Monday, March 7, 2016
Against the grain
When I was scanning and posting cards for the 2016 Heritage post last week, I completely missed the graininess of most of the photos in the packs.
It took the comments -- which probably set an all-time blog era record for long-windedness -- for me to realize that, yup, graininess is a disease that has infiltrated Heritage.
I don't like it.
I don't like it because 1967 Topps was the opposite of grainy. Based on my limited experience with 1967 Topps, the photos in that set were the clearest and most vivid up to that time. And they stack up in clarity with many sets that followed. Add the wide expanse of space dedicated to the picture in '67 and it's as close to looking at your high-definition device until the advent of Stadium Club.
So, why this?
There's fuzz on my HDTV!
Now, it's not a deal-breaker or anything. I sometimes think that people get hypercritical over things like this, but it is still pretty evident and puzzling.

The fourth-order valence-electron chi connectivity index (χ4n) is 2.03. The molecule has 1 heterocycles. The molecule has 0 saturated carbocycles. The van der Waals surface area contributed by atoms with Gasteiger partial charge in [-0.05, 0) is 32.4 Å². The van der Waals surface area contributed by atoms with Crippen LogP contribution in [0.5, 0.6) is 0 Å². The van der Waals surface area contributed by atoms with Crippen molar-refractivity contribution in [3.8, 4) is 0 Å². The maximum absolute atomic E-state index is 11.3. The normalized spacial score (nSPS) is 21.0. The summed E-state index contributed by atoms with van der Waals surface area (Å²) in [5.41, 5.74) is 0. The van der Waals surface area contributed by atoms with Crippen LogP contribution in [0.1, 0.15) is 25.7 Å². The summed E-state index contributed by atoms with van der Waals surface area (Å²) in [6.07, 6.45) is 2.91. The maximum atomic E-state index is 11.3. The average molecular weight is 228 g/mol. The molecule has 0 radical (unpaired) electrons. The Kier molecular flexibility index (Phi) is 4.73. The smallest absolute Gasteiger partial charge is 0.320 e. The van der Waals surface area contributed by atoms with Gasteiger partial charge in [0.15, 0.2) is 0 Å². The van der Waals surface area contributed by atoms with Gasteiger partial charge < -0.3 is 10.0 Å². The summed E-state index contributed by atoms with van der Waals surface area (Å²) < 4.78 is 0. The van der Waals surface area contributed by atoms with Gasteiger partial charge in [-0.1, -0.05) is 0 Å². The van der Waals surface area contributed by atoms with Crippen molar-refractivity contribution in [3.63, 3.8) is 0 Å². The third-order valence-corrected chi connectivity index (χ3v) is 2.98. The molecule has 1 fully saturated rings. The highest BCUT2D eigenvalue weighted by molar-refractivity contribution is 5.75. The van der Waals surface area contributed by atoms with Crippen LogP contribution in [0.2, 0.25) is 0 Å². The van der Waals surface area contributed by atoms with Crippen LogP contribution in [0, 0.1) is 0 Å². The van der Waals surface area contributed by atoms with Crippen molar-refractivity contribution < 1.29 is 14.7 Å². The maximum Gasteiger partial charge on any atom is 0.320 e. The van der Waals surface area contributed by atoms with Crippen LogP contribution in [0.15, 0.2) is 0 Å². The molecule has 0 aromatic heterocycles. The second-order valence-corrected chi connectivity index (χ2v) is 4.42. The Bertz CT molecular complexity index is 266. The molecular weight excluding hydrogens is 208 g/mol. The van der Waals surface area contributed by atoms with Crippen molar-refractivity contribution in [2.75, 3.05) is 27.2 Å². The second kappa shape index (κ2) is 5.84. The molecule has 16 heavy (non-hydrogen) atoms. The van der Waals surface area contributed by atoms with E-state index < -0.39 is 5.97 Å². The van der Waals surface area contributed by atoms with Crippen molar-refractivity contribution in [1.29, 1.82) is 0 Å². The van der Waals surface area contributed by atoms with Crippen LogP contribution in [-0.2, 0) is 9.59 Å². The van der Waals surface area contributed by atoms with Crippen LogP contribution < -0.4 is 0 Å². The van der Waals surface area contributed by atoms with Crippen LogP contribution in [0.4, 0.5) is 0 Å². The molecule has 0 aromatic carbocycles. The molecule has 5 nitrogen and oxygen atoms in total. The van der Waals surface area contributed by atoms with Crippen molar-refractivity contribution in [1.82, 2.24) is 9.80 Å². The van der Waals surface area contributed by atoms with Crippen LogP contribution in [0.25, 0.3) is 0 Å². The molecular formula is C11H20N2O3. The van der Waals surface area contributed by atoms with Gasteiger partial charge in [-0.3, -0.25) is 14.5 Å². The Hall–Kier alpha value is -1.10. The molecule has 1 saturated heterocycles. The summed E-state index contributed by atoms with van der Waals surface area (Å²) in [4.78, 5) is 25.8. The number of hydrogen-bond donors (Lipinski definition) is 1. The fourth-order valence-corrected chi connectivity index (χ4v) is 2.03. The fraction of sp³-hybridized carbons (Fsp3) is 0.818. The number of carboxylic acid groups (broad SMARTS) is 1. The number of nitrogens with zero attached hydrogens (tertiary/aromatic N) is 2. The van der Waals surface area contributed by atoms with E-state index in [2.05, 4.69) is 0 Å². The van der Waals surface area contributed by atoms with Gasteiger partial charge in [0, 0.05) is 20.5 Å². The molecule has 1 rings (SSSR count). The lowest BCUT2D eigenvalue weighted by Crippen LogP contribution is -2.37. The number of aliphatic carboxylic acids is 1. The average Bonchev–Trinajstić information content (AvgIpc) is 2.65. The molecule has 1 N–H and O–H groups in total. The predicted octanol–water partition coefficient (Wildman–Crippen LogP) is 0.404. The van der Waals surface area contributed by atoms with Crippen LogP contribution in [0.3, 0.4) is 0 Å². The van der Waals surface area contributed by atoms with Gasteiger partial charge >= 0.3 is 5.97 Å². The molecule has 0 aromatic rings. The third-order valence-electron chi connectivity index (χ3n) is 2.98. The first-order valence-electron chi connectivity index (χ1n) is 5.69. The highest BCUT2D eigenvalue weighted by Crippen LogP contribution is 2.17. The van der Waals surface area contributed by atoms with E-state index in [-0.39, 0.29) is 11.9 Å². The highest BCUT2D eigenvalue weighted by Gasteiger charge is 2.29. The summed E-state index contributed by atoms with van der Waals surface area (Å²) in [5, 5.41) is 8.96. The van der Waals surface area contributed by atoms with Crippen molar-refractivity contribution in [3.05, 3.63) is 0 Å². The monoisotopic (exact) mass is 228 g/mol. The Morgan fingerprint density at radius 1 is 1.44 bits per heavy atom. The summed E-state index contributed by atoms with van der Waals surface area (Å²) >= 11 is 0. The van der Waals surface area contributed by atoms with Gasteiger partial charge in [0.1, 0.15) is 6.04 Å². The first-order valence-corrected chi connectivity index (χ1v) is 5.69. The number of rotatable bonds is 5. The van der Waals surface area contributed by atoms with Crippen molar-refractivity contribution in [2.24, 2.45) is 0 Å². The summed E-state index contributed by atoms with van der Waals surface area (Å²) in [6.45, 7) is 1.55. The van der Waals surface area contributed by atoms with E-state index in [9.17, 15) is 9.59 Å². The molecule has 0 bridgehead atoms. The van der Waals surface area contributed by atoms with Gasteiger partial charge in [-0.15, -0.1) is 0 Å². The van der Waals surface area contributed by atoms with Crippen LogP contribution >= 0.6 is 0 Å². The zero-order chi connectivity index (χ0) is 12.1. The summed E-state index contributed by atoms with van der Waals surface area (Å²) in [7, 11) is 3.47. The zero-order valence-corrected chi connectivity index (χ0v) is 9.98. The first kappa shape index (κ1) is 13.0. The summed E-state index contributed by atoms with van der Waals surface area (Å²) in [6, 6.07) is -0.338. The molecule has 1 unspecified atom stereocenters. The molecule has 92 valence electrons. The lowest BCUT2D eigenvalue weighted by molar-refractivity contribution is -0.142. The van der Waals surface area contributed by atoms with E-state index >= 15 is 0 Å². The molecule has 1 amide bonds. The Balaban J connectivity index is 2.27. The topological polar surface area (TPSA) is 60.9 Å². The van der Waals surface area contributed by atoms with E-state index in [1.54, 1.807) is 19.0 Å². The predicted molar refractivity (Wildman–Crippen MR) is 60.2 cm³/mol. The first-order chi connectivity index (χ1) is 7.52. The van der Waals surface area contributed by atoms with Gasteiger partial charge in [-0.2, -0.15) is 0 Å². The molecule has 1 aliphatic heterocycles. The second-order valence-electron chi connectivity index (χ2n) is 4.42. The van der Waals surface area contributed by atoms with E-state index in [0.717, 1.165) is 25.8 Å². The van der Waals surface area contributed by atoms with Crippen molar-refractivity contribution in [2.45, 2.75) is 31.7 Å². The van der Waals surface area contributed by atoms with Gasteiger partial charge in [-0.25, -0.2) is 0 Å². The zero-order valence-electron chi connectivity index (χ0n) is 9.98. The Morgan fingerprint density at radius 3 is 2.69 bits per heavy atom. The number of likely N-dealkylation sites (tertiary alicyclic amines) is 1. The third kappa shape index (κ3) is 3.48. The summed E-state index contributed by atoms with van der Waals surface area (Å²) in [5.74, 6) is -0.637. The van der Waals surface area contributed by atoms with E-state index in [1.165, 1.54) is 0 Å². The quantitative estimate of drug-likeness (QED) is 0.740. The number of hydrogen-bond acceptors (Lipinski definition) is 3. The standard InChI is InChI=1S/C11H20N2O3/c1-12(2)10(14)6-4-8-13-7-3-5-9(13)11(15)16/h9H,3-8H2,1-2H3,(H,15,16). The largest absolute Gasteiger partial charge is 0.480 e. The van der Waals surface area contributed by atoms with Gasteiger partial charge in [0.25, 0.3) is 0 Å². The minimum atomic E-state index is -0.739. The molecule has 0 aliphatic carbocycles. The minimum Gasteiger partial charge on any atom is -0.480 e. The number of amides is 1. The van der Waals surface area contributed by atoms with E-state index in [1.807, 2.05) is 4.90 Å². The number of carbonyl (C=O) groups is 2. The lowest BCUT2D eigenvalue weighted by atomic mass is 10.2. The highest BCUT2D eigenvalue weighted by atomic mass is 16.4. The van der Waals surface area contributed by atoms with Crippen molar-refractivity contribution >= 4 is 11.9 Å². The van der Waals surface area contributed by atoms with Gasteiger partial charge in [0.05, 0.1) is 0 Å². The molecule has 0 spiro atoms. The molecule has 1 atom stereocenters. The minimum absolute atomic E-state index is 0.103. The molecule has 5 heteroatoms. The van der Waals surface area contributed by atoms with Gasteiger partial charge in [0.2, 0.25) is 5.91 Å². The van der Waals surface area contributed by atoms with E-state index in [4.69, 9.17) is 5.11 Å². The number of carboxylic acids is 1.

Some side-by-side examples:
Those might not be the best examples of '67 Topps' sharpness, but you can definitely see the graininess in comparison with the 2016 Heritage.
That's not to say every Heritage card suffers in comparison. Here's one that isn't too bad:
But the question persists, why are the Heritage cards grainy?
I'm not a photographer so I don't know if it has to do with the way photos are taken now versus then. But I doubt that's it because I'm told the actual photos used for the Heritage cards didn't feature any graininess. One of the comments on my earlier post implied that the graininess is purposeful, that Topps is trying to achieve some sort of effect, and has been doing that with Heritage for awhile.
Maybe I'm being exceedingly clueless again, but I'm lost as to what effect that would be. Are they trying to make the photos look old?
I need answers!
It's diminished my enthusiasm for this Heritage set a little. This is the only 2016 set that I can see myself buying more than a couple of packs of this year. This was going to be my default set for 2016.
But I'm not disgusted by it or anything. Make every card grainy and get rid of the 75 SPs and I'll enthusiastically collect the entire thing.
The Heritage set still captures one of my favorite aspects of 1967 Topps, that you can look at the photo and watch the scenery unfold behind the player seemingly for miles.
The '67 look is just too good to completely ruin.